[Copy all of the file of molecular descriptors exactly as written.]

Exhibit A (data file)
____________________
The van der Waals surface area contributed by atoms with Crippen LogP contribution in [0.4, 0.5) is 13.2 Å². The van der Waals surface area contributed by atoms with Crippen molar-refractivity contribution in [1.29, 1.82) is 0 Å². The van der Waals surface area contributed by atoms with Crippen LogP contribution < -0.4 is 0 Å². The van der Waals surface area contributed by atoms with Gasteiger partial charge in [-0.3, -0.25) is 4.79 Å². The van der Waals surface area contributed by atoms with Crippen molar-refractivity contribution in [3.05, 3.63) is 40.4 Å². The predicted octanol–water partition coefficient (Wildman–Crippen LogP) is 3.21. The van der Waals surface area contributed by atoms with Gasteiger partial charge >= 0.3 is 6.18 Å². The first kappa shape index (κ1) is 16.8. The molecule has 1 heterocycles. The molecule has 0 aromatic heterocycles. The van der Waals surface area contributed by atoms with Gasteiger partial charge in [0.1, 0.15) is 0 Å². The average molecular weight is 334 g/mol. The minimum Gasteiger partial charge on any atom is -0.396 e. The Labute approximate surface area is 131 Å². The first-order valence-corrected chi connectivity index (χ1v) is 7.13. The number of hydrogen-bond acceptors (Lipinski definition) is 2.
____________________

The van der Waals surface area contributed by atoms with Crippen LogP contribution in [0.4, 0.5) is 13.2 Å². The van der Waals surface area contributed by atoms with Crippen molar-refractivity contribution in [1.29, 1.82) is 0 Å². The van der Waals surface area contributed by atoms with Crippen LogP contribution < -0.4 is 0 Å². The van der Waals surface area contributed by atoms with Gasteiger partial charge in [-0.3, -0.25) is 4.79 Å². The van der Waals surface area contributed by atoms with Crippen molar-refractivity contribution in [3.05, 3.63) is 40.4 Å². The predicted octanol–water partition coefficient (Wildman–Crippen LogP) is 3.21. The van der Waals surface area contributed by atoms with Gasteiger partial charge >= 0.3 is 6.18 Å². The first kappa shape index (κ1) is 16.8. The molecule has 1 heterocycles. The molecule has 0 aromatic heterocycles. The van der Waals surface area contributed by atoms with Gasteiger partial charge in [0.1, 0.15) is 0 Å². The average molecular weight is 334 g/mol. The minimum Gasteiger partial charge on any atom is -0.396 e. The Labute approximate surface area is 131 Å². The first-order valence-corrected chi connectivity index (χ1v) is 7.13. The number of hydrogen-bond acceptors (Lipinski definition) is 2.